In this work, we conducted psychophysics experiments at scale to evaluate the ability of human participants to leverage representative attribution methods for understanding the behavior of different image classifiers representing three real-world scenarios: (1) identifying bias, (2) characterizing novel strategy and (3) understanding failure cases. Our results demonstrate that the degree to which individual attribution methods help human participants better understand an AI system varied widely across these scenarios. This suggests a critical need for the field to move past quantitative improvements of current attribution methods.

On the explainable properties of 1-Lipschitz Neural Networks: An Optimal Transport Perspective
Mathieu Serrurier, Franck Mamalet, Thomas Fel, Louis Béthune, Thibaut Boissin
Proceedings of the Conference on Neural Information Processing Systems, NeurIPS 2023

We argue that, when learning a 1-Lipschitz neural network with the dual loss of an optimal transportation problem, the gradient of the model is both the direction of the transportation plan and the direction to the closest adversarial attack. Traveling along the gradient to the decision boundary is no more an adversarial attack but becomes a counterfactual explanation, explicitly transporting from one class to the other. Through extensive experiments on XAI metrics, we find that the simple saliency map method, applied on such networks, becomes a reliable explanation! The proposed networks were already known to be certifiably robust, and we prove that they are also tailored for explainability.

Making Sense of Dependence: Efficient Black-box Explanations Using Dependence Measure
Paul Novello, Thomas Fel, David Vigouroux
Proceedings of the Conference on Neural Information Processing Systems, NeurIPS 2022

This paper could be seen as a follow-up to Look at the variance and further improves the efficiency of black-box methods using Hilbert-Schmidt Independence Criterion (HSIC). HSIC measures the dependence between regions of an input image and the output of a model based on kernel embeddings of distributions. Our experiments show that HSIC is up to 8 times faster than the previous best black-box attribution methods while being as faithful. Importantly, we show that these advances can be transposed to efficiently and faithfully explain object detection models such as YOLOv4.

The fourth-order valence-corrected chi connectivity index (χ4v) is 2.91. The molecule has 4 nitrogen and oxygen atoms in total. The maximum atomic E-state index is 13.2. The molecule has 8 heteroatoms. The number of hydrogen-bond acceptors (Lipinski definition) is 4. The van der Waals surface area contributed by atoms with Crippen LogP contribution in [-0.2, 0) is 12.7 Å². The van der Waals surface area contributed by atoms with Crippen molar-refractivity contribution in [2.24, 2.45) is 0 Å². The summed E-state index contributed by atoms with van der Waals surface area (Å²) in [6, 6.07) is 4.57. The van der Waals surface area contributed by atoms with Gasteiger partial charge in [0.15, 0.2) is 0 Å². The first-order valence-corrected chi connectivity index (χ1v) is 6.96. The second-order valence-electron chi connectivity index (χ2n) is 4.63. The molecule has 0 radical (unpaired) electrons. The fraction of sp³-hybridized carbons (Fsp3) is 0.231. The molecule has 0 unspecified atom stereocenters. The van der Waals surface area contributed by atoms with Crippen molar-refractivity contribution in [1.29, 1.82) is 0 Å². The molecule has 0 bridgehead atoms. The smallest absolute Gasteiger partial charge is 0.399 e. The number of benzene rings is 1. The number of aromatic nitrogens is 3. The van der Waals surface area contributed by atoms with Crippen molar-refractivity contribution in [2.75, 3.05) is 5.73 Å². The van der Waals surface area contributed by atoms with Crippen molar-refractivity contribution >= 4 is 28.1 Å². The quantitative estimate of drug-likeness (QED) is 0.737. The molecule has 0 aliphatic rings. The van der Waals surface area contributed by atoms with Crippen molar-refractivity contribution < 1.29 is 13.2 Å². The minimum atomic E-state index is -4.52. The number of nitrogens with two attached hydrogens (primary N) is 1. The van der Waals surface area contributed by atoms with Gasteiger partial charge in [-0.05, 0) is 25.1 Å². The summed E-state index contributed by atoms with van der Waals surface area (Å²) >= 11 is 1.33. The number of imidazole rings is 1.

Don't Lie to Me! Robust and Efficient Explainability with Verified Perturbation Analysis
Thomas Fel*, Melanie Ducoffe*, David Vigouroux*, Remi Cadene, Mikael Capelle, Claire Nicodeme, Thomas Serre
Proceedings of the IEEE/CVF Conference on Computer Vision and Pattern Recognition, CVPR 2023

In this work, we propose the first explainability method based on formal method and therefore able to meet certification requirements. Specifically, we introduce EVA (Explaining using Verified perturbation Analysis) -- the first explainability method guarantee to have an exhaustive exploration of a perturbation space. We leverage the beneficial properties of verified perturbation analysis -- time efficiency, tractability and guaranteed complete coverage of a manifold -- to efficiently characterize the input variables that are most likely to drive the model decision. We evaluate the approach systematically and demonstrate state-of-the-art results on multiple benchmarks.

Xplique: A Deep Learning Explainability Toolbox
Thomas Fel*, Lucas Hervier*, David Vigouroux, Antonin Poche, Justin Plakoo, Remi Cadene, Mathieu Chalvidal, Julien Colin, Thibaut Boissin, Louis Bethune, Agustin Picard, Claire Nicodeme, Laurent Gardes, Gregory Flandin, Thomas Serre
Workshop on Explainable Artificial Intelligence for Computer Vision, CVPRW 2022

For more than a year, I worked alongside my thesis to implement more than fifty explainability papers. Xplique is the result of this work, it is a library that I develop and maintain. The library is composed of several modules: (1) the Attributions Methods module, (2) The Feature Visualization module, (3) The Concepts module and (4) the Metrics module.

Look at the Variance! Efficient Black-box Explanations with Sobol-based Sensitivity Analysis
Thomas Fel*, Rémi Cadène*, Mathieu Chalvidal, Matthieu Cord, David Vigouroux, Thomas Serre.
Proceedings of the Conference on Neural Information Processing Systems, NeurIPS 2021

We describe a novel and efficient black-box attribution method which is grounded in Sensitivity Analysis and uses Sobol indices. Beyond modeling the individual contributions of image regions, Sobol indices provide an efficient way to capture higher-order interactions between image regions and their contributions to a neural network's prediction through the lens of variance.

How Good is your Explanation? Algorithmic Stability Measures to Assess the Quality of Explanations for Deep Neural Networks
Thomas Fel, David Vigouroux, Rémi Cadène, Thomas Serre.
Proceedings of the IEEE/CVF Winter Conference on Applications of Computer Vision, WACV 2022

We propose two new measures to evaluate explanations borrowed from the field of algorithmic stability: mean generalizability MeGe and relative consistency ReCo. We conduct extensive experiments on different network architectures, common explainability methods, and several image datasets to demonstrate the benefits of the proposed metrics and show that popular fidelity measures are not sufficient to guarantee trustworthy explanations. Finally, we found that 1-Lipschitz networks produce explanations with higher MeGe and ReCo than common neural networks.